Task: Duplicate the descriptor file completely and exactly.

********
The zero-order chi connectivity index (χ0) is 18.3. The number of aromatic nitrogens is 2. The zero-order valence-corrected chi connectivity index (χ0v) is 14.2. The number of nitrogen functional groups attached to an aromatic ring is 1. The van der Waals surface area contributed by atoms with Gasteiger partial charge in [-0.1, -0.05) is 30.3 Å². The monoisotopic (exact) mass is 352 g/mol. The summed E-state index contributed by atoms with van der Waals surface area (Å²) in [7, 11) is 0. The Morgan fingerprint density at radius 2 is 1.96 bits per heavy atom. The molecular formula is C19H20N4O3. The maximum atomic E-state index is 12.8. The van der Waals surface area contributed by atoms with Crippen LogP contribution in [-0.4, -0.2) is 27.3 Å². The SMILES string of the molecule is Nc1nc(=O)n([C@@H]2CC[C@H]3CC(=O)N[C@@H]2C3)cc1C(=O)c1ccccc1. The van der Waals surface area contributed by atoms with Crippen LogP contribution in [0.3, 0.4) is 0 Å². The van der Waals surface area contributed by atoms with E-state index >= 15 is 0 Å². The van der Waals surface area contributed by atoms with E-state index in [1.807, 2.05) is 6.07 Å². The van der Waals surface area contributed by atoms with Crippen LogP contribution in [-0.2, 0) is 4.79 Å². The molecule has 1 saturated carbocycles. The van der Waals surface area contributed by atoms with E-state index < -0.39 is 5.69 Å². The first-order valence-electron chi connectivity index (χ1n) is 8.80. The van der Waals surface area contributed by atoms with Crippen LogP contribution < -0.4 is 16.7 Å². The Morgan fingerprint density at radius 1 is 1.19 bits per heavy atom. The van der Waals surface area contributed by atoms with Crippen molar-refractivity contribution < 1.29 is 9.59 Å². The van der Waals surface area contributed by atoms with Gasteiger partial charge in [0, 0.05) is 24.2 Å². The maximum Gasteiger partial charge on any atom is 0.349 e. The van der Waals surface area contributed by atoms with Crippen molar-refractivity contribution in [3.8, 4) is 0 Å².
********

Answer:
The zero-order chi connectivity index (χ0) is 18.3. The number of aromatic nitrogens is 2. The zero-order valence-corrected chi connectivity index (χ0v) is 14.2. The number of nitrogen functional groups attached to an aromatic ring is 1. The van der Waals surface area contributed by atoms with Gasteiger partial charge in [-0.1, -0.05) is 30.3 Å². The monoisotopic (exact) mass is 352 g/mol. The summed E-state index contributed by atoms with van der Waals surface area (Å²) in [7, 11) is 0. The Morgan fingerprint density at radius 2 is 1.96 bits per heavy atom. The molecular formula is C19H20N4O3. The maximum atomic E-state index is 12.8. The van der Waals surface area contributed by atoms with Crippen LogP contribution in [-0.4, -0.2) is 27.3 Å². The SMILES string of the molecule is Nc1nc(=O)n([C@@H]2CC[C@H]3CC(=O)N[C@@H]2C3)cc1C(=O)c1ccccc1. The van der Waals surface area contributed by atoms with Crippen LogP contribution in [0.3, 0.4) is 0 Å². The van der Waals surface area contributed by atoms with E-state index >= 15 is 0 Å². The van der Waals surface area contributed by atoms with E-state index in [1.807, 2.05) is 6.07 Å². The van der Waals surface area contributed by atoms with Crippen LogP contribution in [-0.2, 0) is 4.79 Å². The molecule has 1 saturated carbocycles. The van der Waals surface area contributed by atoms with E-state index < -0.39 is 5.69 Å². The first-order valence-electron chi connectivity index (χ1n) is 8.80. The van der Waals surface area contributed by atoms with Crippen LogP contribution < -0.4 is 16.7 Å². The Morgan fingerprint density at radius 1 is 1.19 bits per heavy atom. The van der Waals surface area contributed by atoms with Crippen molar-refractivity contribution < 1.29 is 9.59 Å². The van der Waals surface area contributed by atoms with Gasteiger partial charge in [0, 0.05) is 24.2 Å². The maximum Gasteiger partial charge on any atom is 0.349 e. The van der Waals surface area contributed by atoms with Crippen molar-refractivity contribution in [3.8, 4) is 0 Å².